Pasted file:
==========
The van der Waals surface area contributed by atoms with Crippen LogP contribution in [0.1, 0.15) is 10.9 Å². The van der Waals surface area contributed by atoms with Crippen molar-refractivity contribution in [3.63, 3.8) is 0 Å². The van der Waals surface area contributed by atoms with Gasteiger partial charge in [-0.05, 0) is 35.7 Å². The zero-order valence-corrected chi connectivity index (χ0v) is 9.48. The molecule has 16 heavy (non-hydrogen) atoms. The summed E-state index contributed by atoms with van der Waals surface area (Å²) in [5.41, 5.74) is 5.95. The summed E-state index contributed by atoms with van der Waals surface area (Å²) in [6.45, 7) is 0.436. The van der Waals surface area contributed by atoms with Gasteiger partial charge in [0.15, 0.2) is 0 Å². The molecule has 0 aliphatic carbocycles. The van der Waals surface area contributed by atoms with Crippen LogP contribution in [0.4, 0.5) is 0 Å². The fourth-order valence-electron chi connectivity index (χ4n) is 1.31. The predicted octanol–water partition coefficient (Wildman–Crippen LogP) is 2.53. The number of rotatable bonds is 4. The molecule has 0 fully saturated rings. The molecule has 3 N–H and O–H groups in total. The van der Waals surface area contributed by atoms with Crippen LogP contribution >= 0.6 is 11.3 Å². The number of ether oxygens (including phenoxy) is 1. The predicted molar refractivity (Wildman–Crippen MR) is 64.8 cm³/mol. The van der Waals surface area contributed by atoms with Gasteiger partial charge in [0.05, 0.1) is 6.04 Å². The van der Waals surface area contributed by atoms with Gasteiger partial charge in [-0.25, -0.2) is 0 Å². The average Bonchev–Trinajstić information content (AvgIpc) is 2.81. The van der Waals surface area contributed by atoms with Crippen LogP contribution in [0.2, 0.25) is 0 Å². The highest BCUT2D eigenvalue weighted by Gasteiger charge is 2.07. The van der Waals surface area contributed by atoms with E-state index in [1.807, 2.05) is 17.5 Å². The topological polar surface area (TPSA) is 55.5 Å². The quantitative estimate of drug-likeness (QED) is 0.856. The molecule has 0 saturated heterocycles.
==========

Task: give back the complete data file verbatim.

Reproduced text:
The van der Waals surface area contributed by atoms with Crippen LogP contribution in [0.1, 0.15) is 10.9 Å². The van der Waals surface area contributed by atoms with Crippen molar-refractivity contribution in [3.63, 3.8) is 0 Å². The van der Waals surface area contributed by atoms with Gasteiger partial charge in [-0.05, 0) is 35.7 Å². The zero-order valence-corrected chi connectivity index (χ0v) is 9.48. The molecule has 16 heavy (non-hydrogen) atoms. The summed E-state index contributed by atoms with van der Waals surface area (Å²) in [5.41, 5.74) is 5.95. The summed E-state index contributed by atoms with van der Waals surface area (Å²) in [6.45, 7) is 0.436. The van der Waals surface area contributed by atoms with Gasteiger partial charge in [0.15, 0.2) is 0 Å². The molecule has 0 aliphatic carbocycles. The van der Waals surface area contributed by atoms with Crippen LogP contribution in [0.4, 0.5) is 0 Å². The fourth-order valence-electron chi connectivity index (χ4n) is 1.31. The predicted octanol–water partition coefficient (Wildman–Crippen LogP) is 2.53. The number of rotatable bonds is 4. The molecule has 0 fully saturated rings. The molecule has 3 N–H and O–H groups in total. The van der Waals surface area contributed by atoms with Crippen LogP contribution >= 0.6 is 11.3 Å². The number of ether oxygens (including phenoxy) is 1. The predicted molar refractivity (Wildman–Crippen MR) is 64.8 cm³/mol. The van der Waals surface area contributed by atoms with Gasteiger partial charge in [0.05, 0.1) is 6.04 Å². The van der Waals surface area contributed by atoms with Gasteiger partial charge in [-0.25, -0.2) is 0 Å². The average Bonchev–Trinajstić information content (AvgIpc) is 2.81. The van der Waals surface area contributed by atoms with Crippen LogP contribution in [0.2, 0.25) is 0 Å². The highest BCUT2D eigenvalue weighted by Gasteiger charge is 2.07. The van der Waals surface area contributed by atoms with E-state index in [1.807, 2.05) is 17.5 Å². The topological polar surface area (TPSA) is 55.5 Å². The quantitative estimate of drug-likeness (QED) is 0.856. The molecule has 0 saturated heterocycles.